I think I’m one of the few people I know who has always been a morning person. I used to get up at about 7 a.m. in elementary school. I’d take the dog out for a walk and then I’d read the newspaper and eat breakfast before heading to school. I had a friend who sometimes watched TV before heading to school. I didn’t understand that. I still don’t really enjoy having the TV on before I’ve had my coffee. (Sorry, Today Show watchers.)

I think I also like mornings because I know that a significant number of people around me are not quite “going” yet. They’re probably still sleeping or not really enjoying themselves. It’s torture to get up and get out of bed.

On the opposite side of this, I’m not really an evening person. I go to bed between 10:30 and 11 p.m. This had been significantly altered the past two years when I was working for newspapers and I was on the clock till at least 11 p.m. most nights. I didn’t enjoy that because all I wanted to do when I got home was drink a beer and eat a grilled cheese sandwich (or a box of triscuits.) At least I can be productive when I wake up early. Also, I don’t feel overly terrible when I drink six cups of coffee, as opposed to six beers. (Well, I do make a number of trips to the bathroom, but that’s nothing compared to a hangover.)

Mornings are a good thing. I like being productive for an hour or two before I head into work. You don’t only need to be productive at work. I think you also need to be productive in your own life, whether that’s writing, or acting, or just working on stuff at home.

Thursday, March 24, 2016

81. Washing feet

Holy Thursday is a day on the Christian calendar that probably doesn’t make sense to a lot of people. Feet get washed. I didn’t really pay attention to it when I was younger. (In fact, I HATED the Easter weekend masses. You spend about six hours in church over three days.)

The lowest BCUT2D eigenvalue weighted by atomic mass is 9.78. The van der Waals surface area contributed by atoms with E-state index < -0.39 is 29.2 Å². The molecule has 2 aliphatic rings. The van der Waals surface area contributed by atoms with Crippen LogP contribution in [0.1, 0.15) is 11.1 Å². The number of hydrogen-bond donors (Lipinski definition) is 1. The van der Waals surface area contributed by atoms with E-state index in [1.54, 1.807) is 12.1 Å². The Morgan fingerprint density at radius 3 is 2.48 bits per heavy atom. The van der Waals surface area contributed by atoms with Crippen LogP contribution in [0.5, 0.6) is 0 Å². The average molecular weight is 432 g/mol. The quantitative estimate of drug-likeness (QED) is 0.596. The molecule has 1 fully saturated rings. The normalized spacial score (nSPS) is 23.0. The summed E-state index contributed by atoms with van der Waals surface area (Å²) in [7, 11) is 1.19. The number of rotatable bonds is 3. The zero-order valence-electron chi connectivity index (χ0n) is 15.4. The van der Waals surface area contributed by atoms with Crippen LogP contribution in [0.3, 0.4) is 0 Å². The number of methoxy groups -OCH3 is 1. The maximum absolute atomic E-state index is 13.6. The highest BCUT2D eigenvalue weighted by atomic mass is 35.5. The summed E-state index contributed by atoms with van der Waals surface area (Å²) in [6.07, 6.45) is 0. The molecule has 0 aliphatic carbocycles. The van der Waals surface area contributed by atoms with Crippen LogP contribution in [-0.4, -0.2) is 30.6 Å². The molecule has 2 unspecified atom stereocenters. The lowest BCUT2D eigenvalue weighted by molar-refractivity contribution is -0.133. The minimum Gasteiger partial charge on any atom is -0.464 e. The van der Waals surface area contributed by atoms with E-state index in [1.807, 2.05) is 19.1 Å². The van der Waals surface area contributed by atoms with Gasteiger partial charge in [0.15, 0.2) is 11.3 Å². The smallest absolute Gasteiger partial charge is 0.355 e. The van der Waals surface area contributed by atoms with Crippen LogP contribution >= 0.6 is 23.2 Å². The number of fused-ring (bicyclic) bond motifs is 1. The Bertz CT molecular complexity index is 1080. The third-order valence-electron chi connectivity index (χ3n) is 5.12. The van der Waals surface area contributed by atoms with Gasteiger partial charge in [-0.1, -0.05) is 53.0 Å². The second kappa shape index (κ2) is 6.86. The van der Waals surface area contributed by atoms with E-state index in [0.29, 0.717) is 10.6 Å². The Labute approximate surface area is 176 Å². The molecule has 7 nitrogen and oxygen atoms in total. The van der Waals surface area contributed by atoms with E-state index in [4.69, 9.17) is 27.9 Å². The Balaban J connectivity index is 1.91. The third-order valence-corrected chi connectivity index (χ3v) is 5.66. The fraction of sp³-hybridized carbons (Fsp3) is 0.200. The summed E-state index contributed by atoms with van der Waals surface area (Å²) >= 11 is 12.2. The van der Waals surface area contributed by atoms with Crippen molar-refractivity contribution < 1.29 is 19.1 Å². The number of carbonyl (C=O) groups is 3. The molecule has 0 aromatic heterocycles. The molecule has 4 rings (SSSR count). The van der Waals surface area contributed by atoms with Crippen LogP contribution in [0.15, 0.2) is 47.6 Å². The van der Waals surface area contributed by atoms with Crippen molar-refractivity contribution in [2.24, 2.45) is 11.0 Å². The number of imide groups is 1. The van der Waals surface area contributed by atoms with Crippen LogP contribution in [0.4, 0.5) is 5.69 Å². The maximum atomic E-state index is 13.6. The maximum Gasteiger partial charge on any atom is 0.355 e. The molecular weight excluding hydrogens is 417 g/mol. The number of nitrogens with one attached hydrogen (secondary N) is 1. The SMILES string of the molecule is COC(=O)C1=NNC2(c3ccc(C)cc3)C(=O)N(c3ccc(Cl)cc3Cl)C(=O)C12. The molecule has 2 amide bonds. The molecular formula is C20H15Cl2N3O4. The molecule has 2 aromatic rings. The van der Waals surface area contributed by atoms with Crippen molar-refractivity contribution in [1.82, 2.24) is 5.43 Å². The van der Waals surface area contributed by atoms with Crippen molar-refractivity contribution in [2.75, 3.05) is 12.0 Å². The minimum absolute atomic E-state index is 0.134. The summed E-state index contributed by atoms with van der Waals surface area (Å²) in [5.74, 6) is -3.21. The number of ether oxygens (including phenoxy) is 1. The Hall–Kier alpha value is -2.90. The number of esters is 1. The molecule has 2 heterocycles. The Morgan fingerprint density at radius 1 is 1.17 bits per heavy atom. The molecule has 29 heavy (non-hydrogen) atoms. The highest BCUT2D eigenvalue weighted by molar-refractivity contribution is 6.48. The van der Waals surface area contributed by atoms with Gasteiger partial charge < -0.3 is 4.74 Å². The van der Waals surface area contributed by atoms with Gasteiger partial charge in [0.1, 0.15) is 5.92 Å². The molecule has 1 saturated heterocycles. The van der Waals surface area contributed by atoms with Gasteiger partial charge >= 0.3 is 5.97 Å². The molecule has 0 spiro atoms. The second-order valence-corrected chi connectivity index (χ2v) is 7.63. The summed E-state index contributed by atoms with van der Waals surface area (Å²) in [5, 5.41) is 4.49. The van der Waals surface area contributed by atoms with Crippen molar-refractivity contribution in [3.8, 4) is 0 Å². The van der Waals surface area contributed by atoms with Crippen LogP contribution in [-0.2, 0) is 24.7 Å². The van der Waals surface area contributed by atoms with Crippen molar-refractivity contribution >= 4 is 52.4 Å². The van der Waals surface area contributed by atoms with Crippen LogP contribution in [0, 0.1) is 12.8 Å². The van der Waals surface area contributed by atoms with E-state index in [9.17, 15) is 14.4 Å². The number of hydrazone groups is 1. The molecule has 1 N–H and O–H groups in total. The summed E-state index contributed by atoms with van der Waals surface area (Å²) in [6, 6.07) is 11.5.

But I’ve grown to appreciate the day. I went to the Basilica for Mass tonight. Usually, the priest only washes a few peoples feet, but at the Basilica, everyone is invited to get their feet washed and wash someone else’s feet. 

I know it sounds ridiculous. Why would you purposely touch someone else’s feet? Personally, I’m grossed out by feet. They smell weird. They look weird, and I’d rather just avoid them. 

So why do it? It’s about humbling yourself. And I believe we don’t put enough of a value on humility in our day-to-day lives. You can literally go your whole day without touching someone else, let alone someone else’s feet. You can usually avoid things you don’t like and you can outsource stuff you don’t want to do (even like breaking up with your girlfriend, seriously, look it up.) 

But Holy Thursday is a chance for everyone to be on the same level. It doesn’t matter who you are or how much you believe or how much money you have. There were young and old people up there. Rich and poor, it didn’t matter. I liked that people walked up to the altar barefoot, so you don’t know how much money they spent on shoes. 

First, somebody washes your feet. It’s not too fancy. You just pour some water over the feet and dry them off. It really isn’t about getting feet clean. And then you wash the next person’s feet. And every one of these interactions ends with a hug. Today I washed the feet of a total stranger, and a total stranger washed mine. And I hugged people I didn’t even know. That’s kind of crazy. And the craziest part is, the woman said “thank you” after I finished with her feet.